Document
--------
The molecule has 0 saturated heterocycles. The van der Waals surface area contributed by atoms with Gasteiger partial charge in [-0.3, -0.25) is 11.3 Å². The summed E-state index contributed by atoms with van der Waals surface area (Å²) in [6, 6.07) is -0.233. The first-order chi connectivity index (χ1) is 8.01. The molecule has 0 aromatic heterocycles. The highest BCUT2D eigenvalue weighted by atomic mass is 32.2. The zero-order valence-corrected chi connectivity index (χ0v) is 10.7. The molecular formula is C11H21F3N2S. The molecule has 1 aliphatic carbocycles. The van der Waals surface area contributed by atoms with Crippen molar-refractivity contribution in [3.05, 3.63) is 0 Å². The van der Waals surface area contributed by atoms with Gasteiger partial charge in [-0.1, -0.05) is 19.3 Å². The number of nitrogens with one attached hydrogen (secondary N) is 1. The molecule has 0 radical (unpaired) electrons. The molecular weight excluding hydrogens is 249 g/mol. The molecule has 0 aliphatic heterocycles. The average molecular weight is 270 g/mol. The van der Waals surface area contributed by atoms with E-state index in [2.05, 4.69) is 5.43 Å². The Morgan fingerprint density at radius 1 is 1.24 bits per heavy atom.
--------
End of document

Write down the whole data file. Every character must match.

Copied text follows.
The molecule has 0 saturated heterocycles. The van der Waals surface area contributed by atoms with Gasteiger partial charge in [-0.3, -0.25) is 11.3 Å². The summed E-state index contributed by atoms with van der Waals surface area (Å²) in [6, 6.07) is -0.233. The first-order chi connectivity index (χ1) is 8.01. The molecule has 0 aromatic heterocycles. The highest BCUT2D eigenvalue weighted by atomic mass is 32.2. The zero-order valence-corrected chi connectivity index (χ0v) is 10.7. The molecular formula is C11H21F3N2S. The molecule has 1 aliphatic carbocycles. The van der Waals surface area contributed by atoms with Crippen molar-refractivity contribution in [3.05, 3.63) is 0 Å². The van der Waals surface area contributed by atoms with Gasteiger partial charge in [-0.1, -0.05) is 19.3 Å². The number of nitrogens with one attached hydrogen (secondary N) is 1. The molecule has 0 radical (unpaired) electrons. The molecular weight excluding hydrogens is 249 g/mol. The molecule has 0 aliphatic heterocycles. The average molecular weight is 270 g/mol. The van der Waals surface area contributed by atoms with E-state index in [2.05, 4.69) is 5.43 Å². The Morgan fingerprint density at radius 1 is 1.24 bits per heavy atom.